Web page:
Last week, the world experienced the tragic loss of three beautiful animals whose lives were consequently ended due entirely to human error. Three animals who should have never been in captivity in the first place. Three animals confined to cages for human entertainment. Three animals we will mourn. Three animals whose deaths we must learn from.
We cannot allow their lives to mean nothing. We owe it to them, after all. It's the least we can do.
On May 21, a Chilean man jumped into the lion's enclosure of the Santiago Metropolitan Zoo in an explicit suicide attempt. Due to a rigged protocol aimed at protecting human life, the zoo staff was forced to kill two of its three lions.
Just a week later, on May 28, a 17-year old Western Lowland Gorilla endearingly named Harambe was shot dead after a three-year-old boy plunged into the gorilla enclosure due to his own curiosity about the animals.
All three animals were beloved. All three animals were killed without hesitation. All three animals deserved life, but because of humankind's skewed value system-- a system that places humans well above any other species on the hierarchy, their lives were tragically and abruptly ended.
The death of the two lions and Harambe need to be a reminder to mankind that our lives are not the only lives that matter. We have to share this planet with plants and animals -- it is not ours alone. It is not ours to defile, pillage, destroy, and kill. We do not have that right, yet we act as if the world is ours for the taking. We act as if everything that grows and roams this earth is their for our benefit, and our benefit only.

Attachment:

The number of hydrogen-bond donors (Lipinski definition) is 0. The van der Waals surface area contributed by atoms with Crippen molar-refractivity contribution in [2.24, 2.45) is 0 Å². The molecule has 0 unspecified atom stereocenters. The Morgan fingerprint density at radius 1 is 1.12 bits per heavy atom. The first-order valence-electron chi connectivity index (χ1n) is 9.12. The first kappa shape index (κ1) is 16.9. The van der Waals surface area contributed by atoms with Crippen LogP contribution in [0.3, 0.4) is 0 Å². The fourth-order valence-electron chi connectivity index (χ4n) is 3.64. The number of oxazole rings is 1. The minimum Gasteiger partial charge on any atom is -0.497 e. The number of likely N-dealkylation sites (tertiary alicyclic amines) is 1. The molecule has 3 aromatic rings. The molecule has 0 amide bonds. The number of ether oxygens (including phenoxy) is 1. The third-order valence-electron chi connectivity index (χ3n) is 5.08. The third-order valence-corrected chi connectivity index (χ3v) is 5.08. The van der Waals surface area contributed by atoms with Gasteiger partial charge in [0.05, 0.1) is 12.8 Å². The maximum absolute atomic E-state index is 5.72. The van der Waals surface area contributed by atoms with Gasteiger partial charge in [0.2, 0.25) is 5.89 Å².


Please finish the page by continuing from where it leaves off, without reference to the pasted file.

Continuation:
What we cease to grasp is that these animals have lives of their own. They don't exist to be cosmetically tested on. They do not exist to be viewed through cages. They do not exist for human entertainment. They do not exist to be consumed. They do not exist to be decorative pieces in someone's living room.
Just like you and I, they deserve life. This is their earth, too.
We must learn to coexist with each other, or the world will stand to suffer, animal species will become extinct, and forests will diminish.
We cannot allow that to happen. We shall not allow that to happen.
Mankind must lay down its sense of superiority and acknowledge life beyond its own species. We must be held accountable for our actions. We can no longer place the blame on animals, because vilifying these magnificent creatures is simply a grave detriment to earth.
The death of the Chilean lions and of Harambe are stories of suicide, or of a mother's negligence to her child. It isn't a story about a hopeless man or of a curious child. It's of a story we rarely acknowledge.
Their story is of mankind's selfish nature, of our complete inability to coexist with our fellow cohabitants. It's of mankind's long-held belief that we are the only species deserving of life, the only ones deserving of happiness.
We are not.
Let the Chilean lions and Harambe be a lesson to us that are we are not alone in this world. Let's instill compassion in the next generation. Let's stop viewing animals as objects meant to tirelessly be used for our every fulfillment and pleasure.
They deserve better. The earth deserves better.
Rest in peace, Harambe.